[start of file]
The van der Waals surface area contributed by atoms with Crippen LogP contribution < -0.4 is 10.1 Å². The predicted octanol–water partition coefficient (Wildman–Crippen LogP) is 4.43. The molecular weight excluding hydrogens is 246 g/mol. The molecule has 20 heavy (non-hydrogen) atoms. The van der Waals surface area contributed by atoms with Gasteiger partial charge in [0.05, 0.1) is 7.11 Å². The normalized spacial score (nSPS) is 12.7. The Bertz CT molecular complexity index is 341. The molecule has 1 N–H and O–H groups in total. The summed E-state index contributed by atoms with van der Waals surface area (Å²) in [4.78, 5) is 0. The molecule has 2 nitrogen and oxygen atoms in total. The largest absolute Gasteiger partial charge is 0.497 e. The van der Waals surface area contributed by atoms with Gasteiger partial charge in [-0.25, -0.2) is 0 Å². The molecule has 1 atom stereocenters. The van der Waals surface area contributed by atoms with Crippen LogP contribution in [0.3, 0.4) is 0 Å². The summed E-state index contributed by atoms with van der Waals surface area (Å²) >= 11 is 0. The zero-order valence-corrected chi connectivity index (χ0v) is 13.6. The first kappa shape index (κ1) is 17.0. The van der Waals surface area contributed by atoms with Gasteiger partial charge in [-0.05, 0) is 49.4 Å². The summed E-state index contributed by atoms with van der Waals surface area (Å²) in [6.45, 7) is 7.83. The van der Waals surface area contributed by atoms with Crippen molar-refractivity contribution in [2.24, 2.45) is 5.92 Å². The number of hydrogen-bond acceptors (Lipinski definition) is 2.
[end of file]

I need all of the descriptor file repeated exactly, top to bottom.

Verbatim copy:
The van der Waals surface area contributed by atoms with Crippen LogP contribution < -0.4 is 10.1 Å². The predicted octanol–water partition coefficient (Wildman–Crippen LogP) is 4.43. The molecular weight excluding hydrogens is 246 g/mol. The molecule has 20 heavy (non-hydrogen) atoms. The van der Waals surface area contributed by atoms with Gasteiger partial charge in [0.05, 0.1) is 7.11 Å². The normalized spacial score (nSPS) is 12.7. The Bertz CT molecular complexity index is 341. The molecule has 1 N–H and O–H groups in total. The summed E-state index contributed by atoms with van der Waals surface area (Å²) in [4.78, 5) is 0. The molecule has 2 nitrogen and oxygen atoms in total. The largest absolute Gasteiger partial charge is 0.497 e. The van der Waals surface area contributed by atoms with Gasteiger partial charge in [-0.25, -0.2) is 0 Å². The molecule has 1 atom stereocenters. The van der Waals surface area contributed by atoms with Crippen LogP contribution in [0.3, 0.4) is 0 Å². The summed E-state index contributed by atoms with van der Waals surface area (Å²) >= 11 is 0. The zero-order valence-corrected chi connectivity index (χ0v) is 13.6. The first kappa shape index (κ1) is 17.0. The van der Waals surface area contributed by atoms with Gasteiger partial charge in [-0.05, 0) is 49.4 Å². The summed E-state index contributed by atoms with van der Waals surface area (Å²) in [6.45, 7) is 7.83. The van der Waals surface area contributed by atoms with Crippen molar-refractivity contribution in [2.24, 2.45) is 5.92 Å². The number of hydrogen-bond acceptors (Lipinski definition) is 2.